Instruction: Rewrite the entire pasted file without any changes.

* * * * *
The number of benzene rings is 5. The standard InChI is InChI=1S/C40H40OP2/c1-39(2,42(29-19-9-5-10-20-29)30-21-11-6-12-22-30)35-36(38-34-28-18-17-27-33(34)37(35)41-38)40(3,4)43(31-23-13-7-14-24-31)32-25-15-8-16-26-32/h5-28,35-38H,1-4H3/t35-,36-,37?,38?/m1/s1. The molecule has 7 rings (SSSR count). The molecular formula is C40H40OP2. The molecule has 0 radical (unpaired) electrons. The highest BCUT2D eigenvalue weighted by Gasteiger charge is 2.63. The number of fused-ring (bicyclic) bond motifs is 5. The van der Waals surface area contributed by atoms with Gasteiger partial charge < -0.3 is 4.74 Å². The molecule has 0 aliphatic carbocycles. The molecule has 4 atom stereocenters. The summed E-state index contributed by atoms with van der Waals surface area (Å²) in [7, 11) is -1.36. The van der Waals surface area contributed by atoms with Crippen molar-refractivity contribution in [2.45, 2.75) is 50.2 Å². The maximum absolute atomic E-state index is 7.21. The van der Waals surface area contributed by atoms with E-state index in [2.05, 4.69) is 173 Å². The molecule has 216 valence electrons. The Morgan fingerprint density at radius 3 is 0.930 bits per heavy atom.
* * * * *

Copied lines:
The number of benzene rings is 5. The standard InChI is InChI=1S/C40H40OP2/c1-39(2,42(29-19-9-5-10-20-29)30-21-11-6-12-22-30)35-36(38-34-28-18-17-27-33(34)37(35)41-38)40(3,4)43(31-23-13-7-14-24-31)32-25-15-8-16-26-32/h5-28,35-38H,1-4H3/t35-,36-,37?,38?/m1/s1. The molecule has 7 rings (SSSR count). The molecular formula is C40H40OP2. The molecule has 0 radical (unpaired) electrons. The highest BCUT2D eigenvalue weighted by Gasteiger charge is 2.63. The number of fused-ring (bicyclic) bond motifs is 5. The van der Waals surface area contributed by atoms with Gasteiger partial charge < -0.3 is 4.74 Å². The molecule has 0 aliphatic carbocycles. The molecule has 4 atom stereocenters. The summed E-state index contributed by atoms with van der Waals surface area (Å²) in [7, 11) is -1.36. The van der Waals surface area contributed by atoms with Crippen molar-refractivity contribution in [2.45, 2.75) is 50.2 Å². The maximum absolute atomic E-state index is 7.21. The van der Waals surface area contributed by atoms with E-state index in [2.05, 4.69) is 173 Å². The molecule has 216 valence electrons. The Morgan fingerprint density at radius 3 is 0.930 bits per heavy atom.